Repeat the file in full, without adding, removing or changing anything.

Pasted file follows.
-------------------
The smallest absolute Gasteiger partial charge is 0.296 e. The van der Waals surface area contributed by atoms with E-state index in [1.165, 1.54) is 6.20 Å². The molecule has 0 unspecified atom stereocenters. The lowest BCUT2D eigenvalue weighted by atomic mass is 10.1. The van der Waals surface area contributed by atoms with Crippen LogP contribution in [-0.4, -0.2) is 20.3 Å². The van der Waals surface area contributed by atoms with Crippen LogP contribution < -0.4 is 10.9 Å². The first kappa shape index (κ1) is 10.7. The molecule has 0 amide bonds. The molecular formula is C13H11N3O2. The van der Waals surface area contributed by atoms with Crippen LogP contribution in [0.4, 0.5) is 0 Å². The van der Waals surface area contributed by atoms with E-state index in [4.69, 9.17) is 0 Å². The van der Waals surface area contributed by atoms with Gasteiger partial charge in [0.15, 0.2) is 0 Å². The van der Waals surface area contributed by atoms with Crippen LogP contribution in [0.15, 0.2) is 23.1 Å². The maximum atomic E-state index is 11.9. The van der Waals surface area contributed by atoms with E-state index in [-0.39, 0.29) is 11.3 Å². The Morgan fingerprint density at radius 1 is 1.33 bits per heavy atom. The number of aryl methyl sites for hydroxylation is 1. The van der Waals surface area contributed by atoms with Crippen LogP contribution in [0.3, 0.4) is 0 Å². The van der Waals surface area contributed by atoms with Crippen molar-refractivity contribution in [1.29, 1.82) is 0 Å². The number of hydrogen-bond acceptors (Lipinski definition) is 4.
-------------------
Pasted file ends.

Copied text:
The smallest absolute Gasteiger partial charge is 0.296 e. The van der Waals surface area contributed by atoms with E-state index in [1.165, 1.54) is 6.20 Å². The molecule has 0 unspecified atom stereocenters. The lowest BCUT2D eigenvalue weighted by atomic mass is 10.1. The van der Waals surface area contributed by atoms with Crippen LogP contribution in [-0.4, -0.2) is 20.3 Å². The van der Waals surface area contributed by atoms with Crippen LogP contribution < -0.4 is 10.9 Å². The first kappa shape index (κ1) is 10.7. The molecule has 0 amide bonds. The molecular formula is C13H11N3O2. The van der Waals surface area contributed by atoms with Crippen LogP contribution in [0.4, 0.5) is 0 Å². The van der Waals surface area contributed by atoms with E-state index in [4.69, 9.17) is 0 Å². The van der Waals surface area contributed by atoms with Gasteiger partial charge in [0.15, 0.2) is 0 Å². The van der Waals surface area contributed by atoms with Crippen LogP contribution in [0.15, 0.2) is 23.1 Å². The maximum atomic E-state index is 11.9. The van der Waals surface area contributed by atoms with E-state index in [-0.39, 0.29) is 11.3 Å². The Morgan fingerprint density at radius 1 is 1.33 bits per heavy atom. The number of aryl methyl sites for hydroxylation is 1. The van der Waals surface area contributed by atoms with Crippen LogP contribution in [0.3, 0.4) is 0 Å². The van der Waals surface area contributed by atoms with Crippen molar-refractivity contribution in [1.29, 1.82) is 0 Å². The number of hydrogen-bond acceptors (Lipinski definition) is 4.